This was a great open to the issue – first we get a little recap of the JLA origin, then a magnificent two-page splash of the JLA satellite (clearly drawn by George Pérez), and then here comes Martian Manhunter slamming through the wall of the satellite, kicking the crap out of Firestorm, and then fleeing the satellite with the Appelaxian meteor that we know about from reading the opening bit on the origin.  Now, we’re suddenly into the story with a great burst of action and the call goes out to the rest of the leagues.  But none of the original leaguers show up and Green Arrow, the hero who’s been with the group the longest (and had actually quit the league – this will be his way back into the league) explains why and we get the split-up so each chapter can have its own individual battle.

jla-aquaman-and-red-tornadoChapter Two:  Aquaman vs. Red Tornado  (art by Jim Aparo)

Now that we know the story, we meet a tangential character, The Phantom Stranger, which brings me to another great part of this story.  This issue was a 72 page story with no ads in it.  That meant, that there was no ad on either the back cover or the interior of either the front or back covers.  Instead, the cover is a full page spread of the entire league battling each other, while the interiors of the covers were used to tell the history of the league.  So, even if you didn’t know who The Phantom Stranger was, he is mentioned in the history of the league that covers the first 200 issues.  I don’t know that any other anniversary has ever been treated to such a great production – so many pages, with no ads, and the history of what came before this issue.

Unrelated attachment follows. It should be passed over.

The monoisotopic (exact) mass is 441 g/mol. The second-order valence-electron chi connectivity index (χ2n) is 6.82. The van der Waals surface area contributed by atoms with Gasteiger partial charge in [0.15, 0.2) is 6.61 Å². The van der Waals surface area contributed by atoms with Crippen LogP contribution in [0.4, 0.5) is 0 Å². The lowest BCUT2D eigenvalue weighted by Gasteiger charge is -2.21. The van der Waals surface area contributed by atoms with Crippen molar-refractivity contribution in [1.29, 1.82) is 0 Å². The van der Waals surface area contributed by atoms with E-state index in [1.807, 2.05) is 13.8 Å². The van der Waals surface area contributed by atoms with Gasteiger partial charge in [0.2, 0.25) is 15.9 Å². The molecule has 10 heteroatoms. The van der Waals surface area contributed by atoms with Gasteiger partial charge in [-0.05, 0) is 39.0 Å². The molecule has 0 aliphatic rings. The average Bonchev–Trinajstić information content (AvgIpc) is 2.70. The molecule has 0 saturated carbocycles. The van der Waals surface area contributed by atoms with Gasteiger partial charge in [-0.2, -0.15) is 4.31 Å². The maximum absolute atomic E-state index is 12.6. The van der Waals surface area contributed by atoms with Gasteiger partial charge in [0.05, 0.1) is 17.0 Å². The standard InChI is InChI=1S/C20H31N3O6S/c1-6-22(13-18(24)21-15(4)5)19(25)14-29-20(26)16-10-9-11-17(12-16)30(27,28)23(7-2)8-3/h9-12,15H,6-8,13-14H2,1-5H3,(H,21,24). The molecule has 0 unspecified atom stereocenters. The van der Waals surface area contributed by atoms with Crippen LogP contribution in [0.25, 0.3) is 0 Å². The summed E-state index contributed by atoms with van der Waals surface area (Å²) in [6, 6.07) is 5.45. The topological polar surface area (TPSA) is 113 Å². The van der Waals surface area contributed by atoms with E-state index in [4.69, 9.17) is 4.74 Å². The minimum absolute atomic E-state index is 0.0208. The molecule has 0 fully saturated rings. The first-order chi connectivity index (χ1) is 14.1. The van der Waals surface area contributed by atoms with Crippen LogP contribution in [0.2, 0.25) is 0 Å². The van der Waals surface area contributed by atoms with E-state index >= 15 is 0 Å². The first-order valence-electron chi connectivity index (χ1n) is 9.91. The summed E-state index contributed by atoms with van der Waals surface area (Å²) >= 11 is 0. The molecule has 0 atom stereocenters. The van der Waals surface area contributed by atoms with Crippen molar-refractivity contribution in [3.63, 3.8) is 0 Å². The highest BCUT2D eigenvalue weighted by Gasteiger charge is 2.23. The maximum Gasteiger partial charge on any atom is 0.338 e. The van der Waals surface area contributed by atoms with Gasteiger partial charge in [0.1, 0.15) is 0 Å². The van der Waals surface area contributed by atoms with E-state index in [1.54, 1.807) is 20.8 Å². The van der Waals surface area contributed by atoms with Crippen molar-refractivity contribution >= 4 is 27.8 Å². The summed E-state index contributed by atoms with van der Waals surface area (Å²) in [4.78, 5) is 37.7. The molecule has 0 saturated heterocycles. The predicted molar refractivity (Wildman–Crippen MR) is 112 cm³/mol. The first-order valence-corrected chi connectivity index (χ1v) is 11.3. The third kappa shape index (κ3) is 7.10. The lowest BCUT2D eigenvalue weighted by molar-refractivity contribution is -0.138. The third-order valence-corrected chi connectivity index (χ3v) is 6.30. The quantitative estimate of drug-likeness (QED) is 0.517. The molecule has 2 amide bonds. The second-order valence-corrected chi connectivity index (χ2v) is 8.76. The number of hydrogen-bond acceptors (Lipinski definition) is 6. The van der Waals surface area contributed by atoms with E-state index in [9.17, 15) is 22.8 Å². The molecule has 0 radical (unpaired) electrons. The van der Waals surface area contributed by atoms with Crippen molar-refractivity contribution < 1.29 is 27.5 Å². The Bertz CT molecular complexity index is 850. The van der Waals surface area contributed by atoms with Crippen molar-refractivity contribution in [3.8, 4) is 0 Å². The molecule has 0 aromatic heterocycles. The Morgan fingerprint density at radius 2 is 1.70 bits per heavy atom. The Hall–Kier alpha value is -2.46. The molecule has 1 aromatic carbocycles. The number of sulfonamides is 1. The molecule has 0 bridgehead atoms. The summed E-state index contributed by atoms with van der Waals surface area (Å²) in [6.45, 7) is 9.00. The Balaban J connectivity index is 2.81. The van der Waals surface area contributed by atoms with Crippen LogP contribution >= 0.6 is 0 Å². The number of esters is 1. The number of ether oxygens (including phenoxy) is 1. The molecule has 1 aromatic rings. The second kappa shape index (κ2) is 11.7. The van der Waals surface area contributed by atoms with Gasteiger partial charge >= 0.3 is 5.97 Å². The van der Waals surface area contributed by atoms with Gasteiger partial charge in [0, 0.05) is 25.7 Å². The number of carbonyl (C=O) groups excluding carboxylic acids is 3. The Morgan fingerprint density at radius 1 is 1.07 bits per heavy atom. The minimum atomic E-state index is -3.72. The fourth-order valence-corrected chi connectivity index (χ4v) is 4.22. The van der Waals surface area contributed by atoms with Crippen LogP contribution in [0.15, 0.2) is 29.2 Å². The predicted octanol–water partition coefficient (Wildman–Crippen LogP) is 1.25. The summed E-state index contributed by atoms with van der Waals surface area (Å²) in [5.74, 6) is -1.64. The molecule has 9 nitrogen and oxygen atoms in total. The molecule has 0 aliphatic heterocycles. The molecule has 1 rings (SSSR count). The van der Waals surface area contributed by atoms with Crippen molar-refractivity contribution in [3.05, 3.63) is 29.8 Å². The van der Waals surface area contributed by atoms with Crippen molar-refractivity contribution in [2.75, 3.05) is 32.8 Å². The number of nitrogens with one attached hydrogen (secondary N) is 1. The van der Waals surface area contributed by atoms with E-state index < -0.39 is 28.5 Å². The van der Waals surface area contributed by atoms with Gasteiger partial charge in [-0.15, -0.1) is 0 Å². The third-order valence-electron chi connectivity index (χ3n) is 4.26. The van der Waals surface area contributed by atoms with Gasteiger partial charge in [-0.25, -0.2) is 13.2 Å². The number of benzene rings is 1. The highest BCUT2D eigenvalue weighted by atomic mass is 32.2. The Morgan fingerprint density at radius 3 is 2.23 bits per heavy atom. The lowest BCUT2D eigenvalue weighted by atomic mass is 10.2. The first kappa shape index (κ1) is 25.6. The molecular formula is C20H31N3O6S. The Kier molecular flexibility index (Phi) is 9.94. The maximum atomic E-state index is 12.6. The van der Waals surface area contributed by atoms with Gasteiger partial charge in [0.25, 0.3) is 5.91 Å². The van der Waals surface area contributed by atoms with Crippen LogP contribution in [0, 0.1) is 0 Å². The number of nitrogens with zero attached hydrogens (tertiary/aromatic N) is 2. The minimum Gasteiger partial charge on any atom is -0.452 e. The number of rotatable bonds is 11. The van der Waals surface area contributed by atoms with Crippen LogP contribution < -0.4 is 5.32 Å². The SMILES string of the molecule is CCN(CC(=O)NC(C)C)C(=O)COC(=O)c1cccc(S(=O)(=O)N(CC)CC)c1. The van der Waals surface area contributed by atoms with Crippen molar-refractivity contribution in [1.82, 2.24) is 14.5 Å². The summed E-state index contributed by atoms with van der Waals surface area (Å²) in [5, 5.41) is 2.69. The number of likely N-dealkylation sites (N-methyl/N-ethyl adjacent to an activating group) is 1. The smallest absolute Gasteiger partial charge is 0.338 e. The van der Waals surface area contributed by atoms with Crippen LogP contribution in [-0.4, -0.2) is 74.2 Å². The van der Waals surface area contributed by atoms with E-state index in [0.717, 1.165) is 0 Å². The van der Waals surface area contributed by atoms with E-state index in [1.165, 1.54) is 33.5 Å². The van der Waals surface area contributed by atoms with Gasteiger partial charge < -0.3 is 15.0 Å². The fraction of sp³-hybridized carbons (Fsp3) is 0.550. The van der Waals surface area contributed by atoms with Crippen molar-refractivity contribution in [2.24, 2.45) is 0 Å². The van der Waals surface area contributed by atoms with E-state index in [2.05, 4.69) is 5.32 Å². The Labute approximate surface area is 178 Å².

So, now we enter the next part.  Now we come to one of the artists who was known for a specific character – Jim Aparo.  He had done the complete art (pencils, inks and even lettering) for the Aquaman series for years when he first came to work for DC in 1968.  His weather looks fantastic, and it makes for a great battle between Aquaman, emerging from the waves, Red Tornado, and his weather based powers, and even the intervention of The Phantom Stranger with a magnificent burst of lightning.

zatannaChapter Three:  Zatanna vs. Wonder Woman  (art by Dick Giordano)

With Wonder Woman headed to get her meteor from Paradise Island, where no man can walk, it’s up to Zatanna to take her on.  While Zatanna easily has the power to take on Wonder Woman, Princess Diana has strategy on her side.  In the new Justice League in 2007 (which may be a future post), when the entire team is captured and Batman only has time to free one member, she’s the one he chooses because she’s the best melee fighter.

Dick Giordano at this time was mainly an editor (he was the managing editor for DC) but he had done various art work over the years (included inking some very famous runs by Neal Adams) and had been the penciller for Wonder Woman during a key part of her history in the early 70’s.

Gil Kane Green Lanter Atom JLA 200Chapter Four:  Green Lantern vs. The Atom  (art by Gil Kane)